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Botanic Gardens of the Democratic People's Republic of Korea (DPRK)

Volume 3 Number 2 - July 2006

Wan Ik Ri

The main botanic garden in the Democratic People's Republic of Korea (DPRK) is the Central Botanical Garden built the foot of Mt. Taesong in Pyongyang in 1959 (Secretariat of the CBD, 1998).  The DPRK has also built small botanic gardens in every provincial city and near Mt. Paekdu (Samjiyon county, Ryanggang Province) for the conservation of alpine plants.  There are other gardens in significant areas of biodiversity such as Mt. Oga (Hwapyong county, Jagang Province) and Ongjin (S. Hwanghae Province Yangdok). In 1998, apart from the Central Botanical Garden, DPRK had 14 provincial botanic gardens, 3 arboreta, and 21 city or county gardens.  An arboretum of 100 ha was being built near the Central Botanic Garden with the aim of preserving 2,500 species through collecting saplings.

The National Biodiversity Strategy and Action Plan of the DPRK states that there are plans to improve their information systems and study the breeding systems of endangered and rare species. In particular the Central Botanic Garden should cultivate rare plants such as Pentactina rupicola (Rosaceae), Abeliophyllum distichum (Oleaceae), Echinosophora koreenis (Leguminosae) which are monspecific genera and economic species with high medicinal values.  The Action Plan proposes the establishment of a state seed bank in collaboration with the present seed banks for the conservation of the rare species of North Korea.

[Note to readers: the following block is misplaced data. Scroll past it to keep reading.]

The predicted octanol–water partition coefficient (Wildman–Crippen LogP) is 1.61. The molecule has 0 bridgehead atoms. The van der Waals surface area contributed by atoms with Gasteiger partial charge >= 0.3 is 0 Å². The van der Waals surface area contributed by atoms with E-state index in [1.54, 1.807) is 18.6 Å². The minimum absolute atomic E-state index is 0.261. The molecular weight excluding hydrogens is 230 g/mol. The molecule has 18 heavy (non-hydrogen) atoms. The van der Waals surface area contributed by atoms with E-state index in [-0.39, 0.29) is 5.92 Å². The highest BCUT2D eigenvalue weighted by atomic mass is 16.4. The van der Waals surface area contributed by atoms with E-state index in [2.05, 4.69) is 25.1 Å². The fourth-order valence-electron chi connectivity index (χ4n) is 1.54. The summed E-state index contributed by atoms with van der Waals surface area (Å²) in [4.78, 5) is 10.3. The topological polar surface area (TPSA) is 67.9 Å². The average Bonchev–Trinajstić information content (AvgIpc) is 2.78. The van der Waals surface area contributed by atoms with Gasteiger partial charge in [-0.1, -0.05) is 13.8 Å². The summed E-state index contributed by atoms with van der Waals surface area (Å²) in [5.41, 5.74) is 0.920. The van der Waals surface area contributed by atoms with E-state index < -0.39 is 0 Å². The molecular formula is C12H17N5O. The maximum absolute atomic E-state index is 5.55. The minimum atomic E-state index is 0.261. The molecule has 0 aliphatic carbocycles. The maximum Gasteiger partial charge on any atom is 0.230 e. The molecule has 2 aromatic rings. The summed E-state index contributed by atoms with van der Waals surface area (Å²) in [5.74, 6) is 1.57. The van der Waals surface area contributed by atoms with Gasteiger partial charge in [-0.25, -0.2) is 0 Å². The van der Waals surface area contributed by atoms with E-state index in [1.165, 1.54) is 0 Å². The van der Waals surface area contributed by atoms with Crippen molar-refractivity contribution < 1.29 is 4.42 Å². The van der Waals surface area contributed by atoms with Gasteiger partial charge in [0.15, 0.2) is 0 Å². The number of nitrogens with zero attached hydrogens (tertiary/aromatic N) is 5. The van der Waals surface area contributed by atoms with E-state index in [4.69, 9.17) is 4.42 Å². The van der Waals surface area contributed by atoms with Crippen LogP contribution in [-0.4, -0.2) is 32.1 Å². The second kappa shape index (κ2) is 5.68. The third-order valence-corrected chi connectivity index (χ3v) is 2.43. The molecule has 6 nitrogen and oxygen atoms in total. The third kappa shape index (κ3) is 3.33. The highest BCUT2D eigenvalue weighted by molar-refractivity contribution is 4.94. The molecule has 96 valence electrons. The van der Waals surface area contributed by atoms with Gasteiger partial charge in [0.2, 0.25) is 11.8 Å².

The Central Botanical Garden (20 ha) is divided into 14 sections which include ornamental plants, economic plants, an orchard, an experimental plot, a tree nursery, a herbarium and a meteorological observatory.  It is estimated that about 8,500 plant species are cultivated in the Central Botanic Garden, of which 2,500 species are native.  The systematic garden has 480 native trees species and 500 species of herbaceous plants. The medicinal herb garden features exhibits of 500 species of medicinal herbs.  The orchard section occupies 2.4 ha and has more than 1,000 trees which grow in Korea and abroad. Among them are Persimmon (Diospyros sp.), Hazel (Corylus), Ribes sinanense and Jujube (Ziziphus jujuba).  This section will support research for propagating fruit trees of high economic value and enrich the botanic knowledge of working people and schoolchildren.  The Central Botanic Garden also grows the Kimilsungia (Dendrobium cultivars) and Kimjongilia (Begonia x tuberhybrida cultivars) greenhouses and an orchard of plants which have been given, which forms an "international friendship botanic garden.

There is also a Museum of Botany in the Central Botanical Garden for science and technology with a herbarium which holds 200,000 specimens.  The Central Botanical Garden publishes a regular Bulletin.  It has established relations with 30 countries to share information.  It has published two volumes of the Flora of Korea, A Reference to trees of economic value, Plants of economic value in our country and an illustrated book on the Korean Flora which has contributed to the country's botanical development and spread of knowledge about plants. 

About the Author 

Wan Ik Ri is Vice Director and Head of Research at the Korea Central Botanical Garden

References

Secretariat of the CBD, 1998. The National Biodiversity Strategy and Action Plan of the Democratic People's Republic of Korea (DPRK)
Part 1: http://www.biodiv.org/doc/world/kp/kp-nbsap-01-p1-en.pdf accessed, 4 April, 2006.
Part 2: http://www.biodiv.org/doc/world/kp/kp-nbsap-01-p2-en.pdf accessed, 4 April, 2006.